post-doctoral fellow at the Centre Alexandre-Koyré in the One Health Major Area of Interest research network, has recently written an article on the Russian flu pandemic of 1889-1890.
(Interview conducted in June2020)
In what way did French analysis of the 1889-1890 Russian flu pandemic mark a turning point in epidemiology statistics?
In analysis of this pandemic, particularly in France, an entirely new tool—excess mortality calculations—was used to capture the effects of the disease. That conceptual and practical statistical tool remains a compass today for rendering intelligible such uncertain, complex phenomena as heat waves or the emergence of a new virus, like SARS-CoV-2, that are likely to trigger controversy, at least when they first appear. In 1890, statistics were also used to show that flu was a contagious disease, a question that had been hotly debated until then.
In 1889-1890 in France, public concern about population decline (depopulation) became more acute than concern about the Russian flu pandemic. What’s the situation in our current health crisis? Has the COVID-19 pandemic brought to light other societal conc
The way figures were used in 1889-1890 can serve as a reminder that statistics are always intimately connected with how data is collected and processed, and what the interpretative contexts of the time—the medical, demographic or political debates—may be. Figures are used to construct a way of understanding the present or past—or a way of remaining ignorant of them. In 1889-1890, there were two simultaneous developments in France: the flu was captured in unprecedented fashion by way of the excess mortality figure; but then the peak in mortality was positioned within another statistical series, that of population decline within the country. The effect was to undermine the impact and scope of the epidemic as social “fact.” The flu came to look like an accident compared to another demographic and political “fact”—depopulation—which more preoccupying and therefore seen as more urgent than public health, particularly by the French elites of the time, who had their eye on trends in French population size compared to the German population.
Today we are coping with an even more impressive avalanche of figures, quantifications that are then used as the basis for constructing “social facts.” Some of those facts seem substantial enough to resist the passage of time. For example, the inegalitarian effects of this pandemic by age or housing type and location. This points us in the direction of social issues such as aging and housing, the second dating back at least to the early nineteenth century and the first to the late nineteenth century. In both cases, statistics have played a decisive role in making those inequalities visible. While the high excess mortality from COVID-19 among older persons and residents of the Seine-Saint-Denis département [just outside Paris, with large numbers of poor residents living in cramped quarters] can be measured and spatially represented, that does not mean—just as it did not mean in the past—that public policymakers are going to use that information to make changes. These are enduring, familiar “social issues.” Nothing says that the data will lead to strong action to bring about profound changes in the way older people or people living in notoriously constricted, not to say unhealthy, housing are treated. In the economic crisis context that lies ahead, those “facts” may once again fail to get a hearing.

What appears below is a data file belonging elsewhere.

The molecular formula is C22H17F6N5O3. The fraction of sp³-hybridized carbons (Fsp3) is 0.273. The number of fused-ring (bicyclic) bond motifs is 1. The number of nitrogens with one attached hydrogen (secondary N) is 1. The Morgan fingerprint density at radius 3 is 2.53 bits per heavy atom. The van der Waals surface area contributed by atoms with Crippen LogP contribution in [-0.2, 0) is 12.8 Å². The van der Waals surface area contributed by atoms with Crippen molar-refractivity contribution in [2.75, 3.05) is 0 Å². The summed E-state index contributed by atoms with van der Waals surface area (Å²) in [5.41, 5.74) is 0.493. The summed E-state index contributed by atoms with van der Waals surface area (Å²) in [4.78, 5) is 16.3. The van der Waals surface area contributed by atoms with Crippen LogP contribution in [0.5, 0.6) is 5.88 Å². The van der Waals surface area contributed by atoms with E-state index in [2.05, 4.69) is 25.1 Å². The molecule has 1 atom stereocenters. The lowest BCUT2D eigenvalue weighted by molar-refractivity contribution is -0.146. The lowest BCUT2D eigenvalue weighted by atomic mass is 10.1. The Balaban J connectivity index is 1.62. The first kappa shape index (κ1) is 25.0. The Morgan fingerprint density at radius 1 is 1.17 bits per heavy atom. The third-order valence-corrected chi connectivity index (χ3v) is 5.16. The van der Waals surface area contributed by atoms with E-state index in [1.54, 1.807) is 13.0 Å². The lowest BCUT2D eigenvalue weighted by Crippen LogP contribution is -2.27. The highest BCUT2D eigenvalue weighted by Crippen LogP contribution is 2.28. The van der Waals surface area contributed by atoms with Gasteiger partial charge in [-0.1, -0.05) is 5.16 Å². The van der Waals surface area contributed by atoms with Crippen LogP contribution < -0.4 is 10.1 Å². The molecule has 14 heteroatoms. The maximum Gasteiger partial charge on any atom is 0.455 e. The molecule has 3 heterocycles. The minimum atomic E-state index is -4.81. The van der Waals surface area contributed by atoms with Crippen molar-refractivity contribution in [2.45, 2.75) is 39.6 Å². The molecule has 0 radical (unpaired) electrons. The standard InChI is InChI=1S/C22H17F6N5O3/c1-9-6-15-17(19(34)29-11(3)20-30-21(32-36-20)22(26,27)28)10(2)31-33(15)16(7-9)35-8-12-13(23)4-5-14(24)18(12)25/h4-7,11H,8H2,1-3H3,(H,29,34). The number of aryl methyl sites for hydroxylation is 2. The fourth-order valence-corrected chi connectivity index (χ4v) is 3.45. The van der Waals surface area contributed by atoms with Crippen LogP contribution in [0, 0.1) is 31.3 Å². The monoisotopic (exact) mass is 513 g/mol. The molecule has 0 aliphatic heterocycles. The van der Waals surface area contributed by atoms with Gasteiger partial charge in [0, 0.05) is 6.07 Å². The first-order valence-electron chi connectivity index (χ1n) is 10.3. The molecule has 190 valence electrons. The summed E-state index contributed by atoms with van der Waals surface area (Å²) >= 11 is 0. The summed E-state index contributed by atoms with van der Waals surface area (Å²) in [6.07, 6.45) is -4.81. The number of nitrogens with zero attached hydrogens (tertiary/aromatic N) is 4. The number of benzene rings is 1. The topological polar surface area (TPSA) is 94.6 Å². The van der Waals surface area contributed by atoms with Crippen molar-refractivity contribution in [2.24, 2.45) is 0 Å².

Lockdown was one of the responses to the COVID-19 pandemic. More broadly speaking, how would you analyze the reactions of the public authorities and French society at large?
Whether or not one is a historian, it is hard to abstract oneself from a pandemic situation that is still evolving. We need to be cautious and we need to investigate, but that’s still difficult because of the effects of lockdown.
The public authorities concentrated on an objective: to avoid overwhelming the hospital system. In France, for reasons that need to be elucidated, the pandemic was spreadin so rapidly in March that there was no real alternative to lockdown. France might have taken the same measures as Germany at the national level, which would have resulted in a more restricted, locally targeted lockdown or one aimed to protect certain population groups, like dependent people in nursing homes. But it is always easy to declare retrospectively what should have been done differently, when in fact this was a new virus—unknown three months prior—and the disease it causes varies widely by individual. Under the circumstances, we need to understand and explain why it became indispensable to close down the country, given the lasting social and economic risks that that implied.
What is regrettable is that the COVID-19 event was not understood as an episode in a series of health crises that have been occurring at least since the 1980s—and despite the severity of the current pandemic. This time it was a bat or a pangolin; yesterday it was farmed chickens or pigs, or civets …. The “guilty party” changes each time but the context remains the same: exploitation of the environment, subjection of other species to our own—untenable actions that benefit solely a minority across the globe. This perspective should lead us to think of all these episodes as a bundle of crises rather than looking at each epidemic “wave” separately and in emergency conditions. All of them point to our ways of living, our domination of the environment, other animal, and vegetal species, when the fact is that we live in a connected ecosystem.